Naturopath and Holistic Health Expert
Suffering from an irritable bowel? Try these four easy ways to encourage healthy bowel movements.
image via pinterest
1. Eat what we have evolved to eat.
Our anatomy and physiology dictates this. A modern hunter-gatherer, which is what we are, is meant to eat a diet rich in fresh, whole foods. Vegetables, fresh and cultured (fermented foods rich in natural probiotics or good bacteria), whole fats and proteins from healthy pastured animals, non farmed seafood, some well prepared nuts and seeds, small amounts of seasonal fruit and whole unprocessed cultured dairy. Foods not only provide 8vitamins and minerals but nutrients to feed healthy bacteria and enzymes and acids. Implement a cleanse to support the transition from industrial foods to whole foods and create a centered, clear, vital mind and body that is stress, pain, inflammatory and disease free.
2. Prepare food well and follow our ancestral and cultural food preparations and traditions.
The lost art of food preparation has occurred because we live in a fast paced society with convenience as a preference. Preparing food well preserves food, increases nutritional density and food is better digested and assimilated. Avoid overcooking your food, which destroys enzymes and goodness and creates inflammatory toxins. Avoid barbecuing food to death, high pressure cooking or deep-frying. Gently sauté, pan fry, steam, bake, roast and steam. Eat raw when suitable or soak, ferment, marinate and sprout to assist digestion and optimal absorption of nutrients.
3. Acid and Alkaline health
The pH is a way of measuring how acidic or alkaline the body is. The pH in the human digestive tract varies greatly. Saliva is usually between 6.5 – 7.5. After we chew and swallow food it then enters the upper portion of the stomach, which has a pH between 4.0 – 6.5. This is where “predigestion” occurs while the lower portion of the stomach is secreting hydrochloric acid (HCI) and pepsin until it reaches a pH between 1.5 – 4.0. After the food mixes with these juices it then enters the small intestine where the pH changes to 7.0 – 8.5. This is where the body takes in 90% of the absorption of nutrients while the waste products are passed out through the colon where the pH is between 4.0 – 7.0.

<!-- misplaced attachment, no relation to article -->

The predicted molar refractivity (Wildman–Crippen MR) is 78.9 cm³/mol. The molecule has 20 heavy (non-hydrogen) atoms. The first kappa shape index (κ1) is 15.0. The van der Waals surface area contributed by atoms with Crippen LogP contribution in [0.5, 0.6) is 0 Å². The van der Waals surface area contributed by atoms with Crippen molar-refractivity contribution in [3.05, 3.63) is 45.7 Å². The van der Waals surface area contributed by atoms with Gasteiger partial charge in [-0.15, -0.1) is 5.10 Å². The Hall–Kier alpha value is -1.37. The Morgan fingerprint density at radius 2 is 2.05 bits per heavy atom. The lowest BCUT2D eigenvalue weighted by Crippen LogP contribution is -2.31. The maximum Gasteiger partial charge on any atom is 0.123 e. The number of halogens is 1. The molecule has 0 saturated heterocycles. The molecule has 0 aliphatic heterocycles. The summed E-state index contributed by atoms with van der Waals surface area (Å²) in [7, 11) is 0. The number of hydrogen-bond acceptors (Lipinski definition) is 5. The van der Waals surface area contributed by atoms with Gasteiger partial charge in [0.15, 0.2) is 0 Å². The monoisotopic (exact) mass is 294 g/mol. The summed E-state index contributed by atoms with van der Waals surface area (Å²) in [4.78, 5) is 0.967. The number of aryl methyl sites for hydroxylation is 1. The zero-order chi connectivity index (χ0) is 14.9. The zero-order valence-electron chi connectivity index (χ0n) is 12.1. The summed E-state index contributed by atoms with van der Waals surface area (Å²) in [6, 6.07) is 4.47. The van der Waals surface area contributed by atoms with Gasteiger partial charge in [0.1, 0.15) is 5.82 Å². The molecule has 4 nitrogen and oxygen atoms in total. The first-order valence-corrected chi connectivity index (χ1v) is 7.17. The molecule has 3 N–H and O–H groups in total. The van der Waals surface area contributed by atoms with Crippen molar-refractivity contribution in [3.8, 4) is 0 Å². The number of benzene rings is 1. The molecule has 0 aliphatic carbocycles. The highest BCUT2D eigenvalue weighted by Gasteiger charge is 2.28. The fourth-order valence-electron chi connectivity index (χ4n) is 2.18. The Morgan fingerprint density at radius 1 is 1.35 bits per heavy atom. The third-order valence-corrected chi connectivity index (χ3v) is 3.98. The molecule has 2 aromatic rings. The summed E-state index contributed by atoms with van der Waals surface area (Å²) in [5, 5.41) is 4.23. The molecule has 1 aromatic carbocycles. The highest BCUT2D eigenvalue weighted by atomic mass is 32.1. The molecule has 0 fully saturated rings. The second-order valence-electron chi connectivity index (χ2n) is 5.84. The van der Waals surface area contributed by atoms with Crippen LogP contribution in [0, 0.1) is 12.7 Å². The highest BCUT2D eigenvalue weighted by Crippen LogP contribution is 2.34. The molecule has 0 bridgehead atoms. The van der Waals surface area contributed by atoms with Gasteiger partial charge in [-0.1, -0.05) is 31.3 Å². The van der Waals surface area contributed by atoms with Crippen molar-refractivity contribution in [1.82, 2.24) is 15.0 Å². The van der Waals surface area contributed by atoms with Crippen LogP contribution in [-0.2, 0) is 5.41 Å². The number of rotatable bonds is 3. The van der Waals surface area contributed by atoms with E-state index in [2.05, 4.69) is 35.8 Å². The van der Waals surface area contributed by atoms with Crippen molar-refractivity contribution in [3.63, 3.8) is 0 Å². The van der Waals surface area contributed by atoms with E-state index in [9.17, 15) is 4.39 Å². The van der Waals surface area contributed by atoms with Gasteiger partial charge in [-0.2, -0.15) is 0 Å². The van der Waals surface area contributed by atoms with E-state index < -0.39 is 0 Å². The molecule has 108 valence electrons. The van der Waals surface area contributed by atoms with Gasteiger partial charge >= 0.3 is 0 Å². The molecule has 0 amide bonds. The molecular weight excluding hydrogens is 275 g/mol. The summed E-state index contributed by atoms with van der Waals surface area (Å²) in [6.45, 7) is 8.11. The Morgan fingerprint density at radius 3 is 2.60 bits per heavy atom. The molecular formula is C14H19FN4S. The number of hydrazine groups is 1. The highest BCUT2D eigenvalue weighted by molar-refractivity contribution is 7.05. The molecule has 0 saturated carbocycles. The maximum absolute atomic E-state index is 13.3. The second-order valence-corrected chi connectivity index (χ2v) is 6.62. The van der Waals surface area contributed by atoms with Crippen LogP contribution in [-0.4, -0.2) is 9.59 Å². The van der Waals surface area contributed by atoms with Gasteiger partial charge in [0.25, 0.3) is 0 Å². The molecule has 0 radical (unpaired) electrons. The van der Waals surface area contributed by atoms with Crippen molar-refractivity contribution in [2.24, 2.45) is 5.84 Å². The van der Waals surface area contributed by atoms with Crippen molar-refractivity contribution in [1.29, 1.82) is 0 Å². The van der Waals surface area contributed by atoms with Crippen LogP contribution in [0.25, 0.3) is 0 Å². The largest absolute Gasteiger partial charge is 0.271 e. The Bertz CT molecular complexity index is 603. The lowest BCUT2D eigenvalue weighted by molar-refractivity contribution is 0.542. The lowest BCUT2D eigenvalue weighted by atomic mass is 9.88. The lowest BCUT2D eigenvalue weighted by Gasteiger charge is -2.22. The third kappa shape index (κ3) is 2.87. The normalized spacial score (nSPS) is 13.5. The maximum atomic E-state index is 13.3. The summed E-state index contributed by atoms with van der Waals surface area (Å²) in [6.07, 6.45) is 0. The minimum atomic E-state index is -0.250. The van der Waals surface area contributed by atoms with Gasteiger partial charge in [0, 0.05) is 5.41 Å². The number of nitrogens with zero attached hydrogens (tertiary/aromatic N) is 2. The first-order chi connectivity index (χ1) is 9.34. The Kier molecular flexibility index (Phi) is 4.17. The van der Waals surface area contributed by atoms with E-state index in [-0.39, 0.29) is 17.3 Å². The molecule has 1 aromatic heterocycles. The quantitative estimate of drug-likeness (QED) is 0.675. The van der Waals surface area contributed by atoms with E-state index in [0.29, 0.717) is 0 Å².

Eating whole foods, chewing foods well, hydrating and eating in relaxed state contributes to healthy pH in your gut. Antacids and other alkalizing products increase the pH in the stomach, which might make the enzymes in the stomach less effective. The low pH of the juices in the stomach can cause ulcers if they eat through the walls of the small intestine or stomach. This low pH also kills many microorganisms in the food you eat, helping prevent digestive illnesses.
If stomach acid is low, the food going down to your intestine may be too alkaline to signal your pancreas or small intestine to secrete enzymes to digest your food adequately and result in discomfort or bloating, constipation and sometimes even undigested food particles in the stool.
Try this simple test at home to assess your acid levels: Add 1 teaspoon of aluminium bicarbonate soda in 200mls water and drink on an empty stomach. There should be significant burping within 5-10 mins, in which case there is enough stomach acid. The gas is caused by the acid in your tummy acting to break up the molecule of bicarbonate, which splits off the carbonate as a gas. See advice from your health care practitioner for the best kind of digestive enzymes for you.
4. Get some healthy bugs!
If you experience chronic constipation or diarrhoea, assess gut bacterial health. Sometimes you may have too much of good thing, the good culture or bacteria found in every day yoghurts or probiotics or not enough of them. Sometimes there may be an infection, which simply means an overgrowth of parasite or fungus. Seek expert advice on first assessing microbial over or undergrowth through a comprehensive stool analysis test. One that measures both the good and bad bugs, those that should be there and those that shouldn’t be there.